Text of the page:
The arrival of 2009 has special significance in Slovakia, with the country becoming the 16th member of the eurozone.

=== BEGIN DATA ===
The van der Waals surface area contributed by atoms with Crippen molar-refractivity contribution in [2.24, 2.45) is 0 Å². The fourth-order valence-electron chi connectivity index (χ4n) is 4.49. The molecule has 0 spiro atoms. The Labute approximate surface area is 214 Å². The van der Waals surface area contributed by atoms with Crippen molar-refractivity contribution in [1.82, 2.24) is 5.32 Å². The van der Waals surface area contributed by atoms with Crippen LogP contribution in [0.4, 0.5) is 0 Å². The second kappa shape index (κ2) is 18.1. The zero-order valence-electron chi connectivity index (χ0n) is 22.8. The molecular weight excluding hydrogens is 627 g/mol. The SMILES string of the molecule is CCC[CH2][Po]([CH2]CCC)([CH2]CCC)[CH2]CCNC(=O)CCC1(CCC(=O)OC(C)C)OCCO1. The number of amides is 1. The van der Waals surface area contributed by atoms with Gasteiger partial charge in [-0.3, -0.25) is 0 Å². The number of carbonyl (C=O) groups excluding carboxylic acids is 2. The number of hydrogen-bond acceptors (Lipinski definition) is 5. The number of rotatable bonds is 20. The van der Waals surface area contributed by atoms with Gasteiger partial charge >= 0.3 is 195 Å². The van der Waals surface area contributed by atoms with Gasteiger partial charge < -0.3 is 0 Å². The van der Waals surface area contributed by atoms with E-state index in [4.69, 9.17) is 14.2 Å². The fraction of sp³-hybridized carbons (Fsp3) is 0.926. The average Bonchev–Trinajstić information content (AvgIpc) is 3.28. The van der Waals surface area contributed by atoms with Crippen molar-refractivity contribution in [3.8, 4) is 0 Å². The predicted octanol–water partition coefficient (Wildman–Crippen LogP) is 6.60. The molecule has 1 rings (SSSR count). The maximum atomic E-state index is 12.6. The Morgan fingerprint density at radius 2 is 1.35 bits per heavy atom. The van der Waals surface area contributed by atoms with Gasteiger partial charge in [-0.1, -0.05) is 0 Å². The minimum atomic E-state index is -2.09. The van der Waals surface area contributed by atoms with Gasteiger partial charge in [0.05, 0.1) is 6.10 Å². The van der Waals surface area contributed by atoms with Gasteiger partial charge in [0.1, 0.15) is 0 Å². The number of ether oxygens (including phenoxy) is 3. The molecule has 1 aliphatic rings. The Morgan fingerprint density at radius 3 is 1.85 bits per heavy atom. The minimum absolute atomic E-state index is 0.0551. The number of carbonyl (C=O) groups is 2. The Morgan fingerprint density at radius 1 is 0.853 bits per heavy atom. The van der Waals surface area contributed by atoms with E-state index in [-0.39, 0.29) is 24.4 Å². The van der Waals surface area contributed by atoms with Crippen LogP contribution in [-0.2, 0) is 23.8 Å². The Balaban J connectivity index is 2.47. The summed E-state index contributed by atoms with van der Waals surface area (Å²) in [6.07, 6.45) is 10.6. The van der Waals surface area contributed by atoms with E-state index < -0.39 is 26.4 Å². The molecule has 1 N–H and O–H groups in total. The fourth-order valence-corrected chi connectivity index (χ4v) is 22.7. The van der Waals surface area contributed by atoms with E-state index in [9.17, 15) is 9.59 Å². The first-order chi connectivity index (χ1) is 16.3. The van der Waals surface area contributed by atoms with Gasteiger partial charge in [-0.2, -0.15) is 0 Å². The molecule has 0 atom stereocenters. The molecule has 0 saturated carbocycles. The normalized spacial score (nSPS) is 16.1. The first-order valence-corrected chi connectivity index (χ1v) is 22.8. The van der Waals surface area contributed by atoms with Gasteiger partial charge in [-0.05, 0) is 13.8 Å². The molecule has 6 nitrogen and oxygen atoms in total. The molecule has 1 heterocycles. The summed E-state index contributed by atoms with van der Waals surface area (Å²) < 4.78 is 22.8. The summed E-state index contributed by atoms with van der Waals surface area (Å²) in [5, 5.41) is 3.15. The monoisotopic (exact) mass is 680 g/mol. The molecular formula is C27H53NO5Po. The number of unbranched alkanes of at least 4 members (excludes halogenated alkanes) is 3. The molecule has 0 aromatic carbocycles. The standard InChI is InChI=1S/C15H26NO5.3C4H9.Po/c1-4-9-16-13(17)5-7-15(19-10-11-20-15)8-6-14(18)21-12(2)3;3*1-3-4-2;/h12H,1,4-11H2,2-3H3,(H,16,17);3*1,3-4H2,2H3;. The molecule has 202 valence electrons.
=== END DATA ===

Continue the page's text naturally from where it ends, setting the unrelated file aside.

Prime Minister Robert Fico was among the first to make a cash withdrawal. “We are very happy in Slovakia because we believe that Europe will be a big success for Slovakia. Of course we are also happy because we are going to introduce the euro at a time of deep economic crisis and Europe can be very helpful for us,” he said. Slovakia leaves behind other, bigger eastern EU nations – Poland, Hungary and the Czech Republic – and will likely be the region’s last euro entrant for some time given the present financial turmoil. Slovaks will have to get used to the single currency quickly. The euro and the crown will be accepted in tandem for only two weeks. Slovakia has one of the best performing economies in the EU, with a 10 percent growth rate last year. But its people are among the bloc’s poorest and surveys show they fear the euro will bring higher prices.